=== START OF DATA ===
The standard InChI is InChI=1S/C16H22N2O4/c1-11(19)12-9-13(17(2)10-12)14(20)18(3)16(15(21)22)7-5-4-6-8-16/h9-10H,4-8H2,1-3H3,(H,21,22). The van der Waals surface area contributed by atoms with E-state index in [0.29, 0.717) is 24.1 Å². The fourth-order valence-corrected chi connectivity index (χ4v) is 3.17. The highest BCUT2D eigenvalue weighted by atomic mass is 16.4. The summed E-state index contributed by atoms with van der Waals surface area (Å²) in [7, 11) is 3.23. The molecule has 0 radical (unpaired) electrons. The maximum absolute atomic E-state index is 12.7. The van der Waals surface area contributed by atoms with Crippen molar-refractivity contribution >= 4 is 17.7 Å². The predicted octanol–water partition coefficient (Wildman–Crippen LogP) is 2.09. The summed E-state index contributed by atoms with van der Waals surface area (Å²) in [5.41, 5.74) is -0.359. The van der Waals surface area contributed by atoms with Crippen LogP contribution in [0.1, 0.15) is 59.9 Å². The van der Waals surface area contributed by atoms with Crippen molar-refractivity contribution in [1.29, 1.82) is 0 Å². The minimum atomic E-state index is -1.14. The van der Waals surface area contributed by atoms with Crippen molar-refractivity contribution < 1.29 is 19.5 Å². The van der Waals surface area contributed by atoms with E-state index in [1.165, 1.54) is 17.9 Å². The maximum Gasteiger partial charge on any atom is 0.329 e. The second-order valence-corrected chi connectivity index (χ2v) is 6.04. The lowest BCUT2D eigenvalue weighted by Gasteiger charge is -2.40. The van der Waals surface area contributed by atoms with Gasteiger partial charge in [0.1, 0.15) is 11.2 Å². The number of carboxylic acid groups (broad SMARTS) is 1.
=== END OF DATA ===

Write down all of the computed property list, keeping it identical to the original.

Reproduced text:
The standard InChI is InChI=1S/C16H22N2O4/c1-11(19)12-9-13(17(2)10-12)14(20)18(3)16(15(21)22)7-5-4-6-8-16/h9-10H,4-8H2,1-3H3,(H,21,22). The van der Waals surface area contributed by atoms with E-state index in [0.29, 0.717) is 24.1 Å². The fourth-order valence-corrected chi connectivity index (χ4v) is 3.17. The highest BCUT2D eigenvalue weighted by atomic mass is 16.4. The summed E-state index contributed by atoms with van der Waals surface area (Å²) in [7, 11) is 3.23. The molecule has 0 radical (unpaired) electrons. The maximum absolute atomic E-state index is 12.7. The van der Waals surface area contributed by atoms with Crippen molar-refractivity contribution >= 4 is 17.7 Å². The predicted octanol–water partition coefficient (Wildman–Crippen LogP) is 2.09. The summed E-state index contributed by atoms with van der Waals surface area (Å²) in [5.41, 5.74) is -0.359. The van der Waals surface area contributed by atoms with Crippen LogP contribution in [0.1, 0.15) is 59.9 Å². The van der Waals surface area contributed by atoms with Crippen molar-refractivity contribution in [1.29, 1.82) is 0 Å². The minimum atomic E-state index is -1.14. The van der Waals surface area contributed by atoms with Crippen molar-refractivity contribution < 1.29 is 19.5 Å². The van der Waals surface area contributed by atoms with E-state index in [1.165, 1.54) is 17.9 Å². The maximum Gasteiger partial charge on any atom is 0.329 e. The second-order valence-corrected chi connectivity index (χ2v) is 6.04. The lowest BCUT2D eigenvalue weighted by Gasteiger charge is -2.40. The van der Waals surface area contributed by atoms with Gasteiger partial charge in [0.1, 0.15) is 11.2 Å². The number of carboxylic acid groups (broad SMARTS) is 1.